Would the FACT that hundreds of thousands of unharvested stray hatchery produced pink salmon in PWS have consistently inundated wild stock streams, well into September and weeks past the historical peak run timing these wild stock systems have historically displayed, thereby superimposing their redds over the previously desposited wild stocks eggs; would that be evidence enough for you to believe that hatchery fish negatively affect wild stocks???? I could go on, but that one is serious enough as it is.

Tim Smith said...

That observation is enough to form the basis for developing hypotheses to be tested about the impacts on "wild stocks" but that alone it is not enough to justify a science based conclusion. The Hilborn article cited above is worth reading because it directly addresses that issue.

I didn't invent the scientific method, I'm just the messenger.

Anonymous said...

What wild stocks?

I've heard directly from a PWSAC Hatchery Manager that essentially all "wild" Pink runs in PWS have been genetically polluted by hatchery raised fish.

No wonder PWSAC resists systematic genetic testing of "wild" PWS salmon runs.

9:02 am also notes there is a well known physical displacement by hatchery fish over wild runs.

By our actions we are prioritizing the economic well being of our fishermen and communities over the genetic diversity of the wild runs.

Let's hope this does not come back to bite us hard in the ass some day.

Anonymous said...

To the extent that you seem unfamiliar with the extensive the literature on wild salmon/hatchery salmon interaction (throughout the Pacific Rim) and refuse to answer specific questions that been posed to you above (e.g., juvenile competition, carrying capacity, spawning impostion, you strike me as more of an apologist than a "messenger."

Anonymous said...

Hmmmm... isn't the contention that the pollock trawl salmon by-catch is decimating chum and Chinook stocks in AYK/Norton Sound is a classic faith-based argument?

Off topic, I know, but I found the faith-based discussion a bit amusing. Carry on.

Tim Smith said...

The genetic pollution caused by hatchery fish is theoretical and faith-based. What about the impact of selective commercial fishing removals on the genetic makeup of the wild stocks? Theoretically, that has the potential to have impacts equal to hatchery production. What about the impacts of fish straying from large "wild stocks" and hybridizing with smaller "wild stocks". As Hillborn says, until these hypotheses are tested and replicated using well designed studies and subjected to valid peer review, they are not a good basis for setting public policy.

Tim Smith said...

Do you believe there is general consensus in the scientific community about conclusions that can be legitimately drawn from the literature on "wild salmon/hatchery salmon interaction (throughout the Pacific Rim), juvenile competition, carrying capacity and spawning impostion"? If you do, you are the one unfamiliar with the issues.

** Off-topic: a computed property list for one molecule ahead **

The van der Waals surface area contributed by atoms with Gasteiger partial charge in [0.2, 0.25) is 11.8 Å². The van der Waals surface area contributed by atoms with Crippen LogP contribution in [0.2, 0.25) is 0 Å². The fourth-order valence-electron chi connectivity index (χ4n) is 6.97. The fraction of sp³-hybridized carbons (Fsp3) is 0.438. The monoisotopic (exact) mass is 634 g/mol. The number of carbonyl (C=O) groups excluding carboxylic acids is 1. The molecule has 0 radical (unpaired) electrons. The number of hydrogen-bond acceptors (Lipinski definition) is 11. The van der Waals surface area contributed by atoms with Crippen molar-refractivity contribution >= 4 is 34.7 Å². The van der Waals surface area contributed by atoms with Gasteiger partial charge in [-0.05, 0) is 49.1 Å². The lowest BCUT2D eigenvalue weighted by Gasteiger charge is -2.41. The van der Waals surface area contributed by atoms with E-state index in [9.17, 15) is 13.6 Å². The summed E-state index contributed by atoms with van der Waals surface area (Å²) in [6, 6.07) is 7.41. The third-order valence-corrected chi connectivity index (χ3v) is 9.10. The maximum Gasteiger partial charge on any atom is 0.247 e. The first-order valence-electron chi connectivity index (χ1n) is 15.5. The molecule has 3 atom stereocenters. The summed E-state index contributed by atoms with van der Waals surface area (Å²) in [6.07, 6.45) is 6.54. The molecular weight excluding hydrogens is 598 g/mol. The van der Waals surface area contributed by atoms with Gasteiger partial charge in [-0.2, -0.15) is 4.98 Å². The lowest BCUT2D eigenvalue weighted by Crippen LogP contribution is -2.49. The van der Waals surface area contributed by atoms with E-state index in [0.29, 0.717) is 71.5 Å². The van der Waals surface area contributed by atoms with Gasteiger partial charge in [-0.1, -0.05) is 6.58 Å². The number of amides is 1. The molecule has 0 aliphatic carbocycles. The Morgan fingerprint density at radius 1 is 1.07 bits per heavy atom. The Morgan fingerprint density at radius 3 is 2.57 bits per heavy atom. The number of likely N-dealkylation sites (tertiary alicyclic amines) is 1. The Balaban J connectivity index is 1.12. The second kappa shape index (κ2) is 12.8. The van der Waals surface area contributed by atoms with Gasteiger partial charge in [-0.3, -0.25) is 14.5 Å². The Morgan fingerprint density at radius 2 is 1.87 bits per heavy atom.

Anonymous said...

Read this:

"An Evaluation of the Effects of
Conservation and Fishery
Enhancement Hatcheries on
Wild Populations of Salmon," Naish e.al (2008)

The Pacific Ocean is being used as the "labratory" for the ongoing wild/hatchery "experiment", the problem is that it is not a controlled experiment, and given all the confounding variables, your demand for scientific precision in this context is unreasonable.

What labratory experiments have been conducted with hatchery salmonids (PNW) certainly suggest the threats to wild populations from hatchery are not figments of paranoid minds.

Anonymous said...

I believe there is a general consensus among the scientific community that hatchery fish do in fact impact the wild salmon in a negative way. However, politicians, biased groups and beneficiaries muddy the waters with arguments to push their agenda. For example the two lobbyists PWSAC hires, there main job is to maintain legislative support in spite of all the negative research coming out on hatchery fish. Why does PWSAC need lobbyists?

Tim Smith said...

The earth is being used as a laboratory to determine how many hominids it can support. Hatchery production pales in comparison to things like crop monocultures, fossil fuel burning, chemical pollution and overexploitation of animal populations to the point of extinction.

Did you even read the article you cited? What it says is that the impacts of hatchery releases are largely unknown.

An Evaluation of the Effects of Conservation and Fishery Enhancement Hatcheries on Wild Populations of Salmon," Naish e.al (2008).

"Although the effects of production hatcheries on wild fish have not been explicitly modelled, many of the theoretical treatments examined above
provide insight on the outcomes of such programmes."

"None of the theoretical studies explicitly model the use of exogenous and domesticated stocks that have been typically used in production hatcheries. Some recent empirical evidence for the outcomes of releasing hatchery fish are summarized in Table 2.2, but few general trends can be inferred from the systems studied because release numbers, duration of releases and broodstock management have been poorly documented."

"Despite the fact that hatcheries have been operated over many decades, it is still unclear whether such activities can support conservation and fishery goals. A greater emphasis should be placed on experimental approaches to reforming hatchery practises by conducting coordinated research within the existing and extensive hatchery system using appropriate controls. This research should be supported by a climate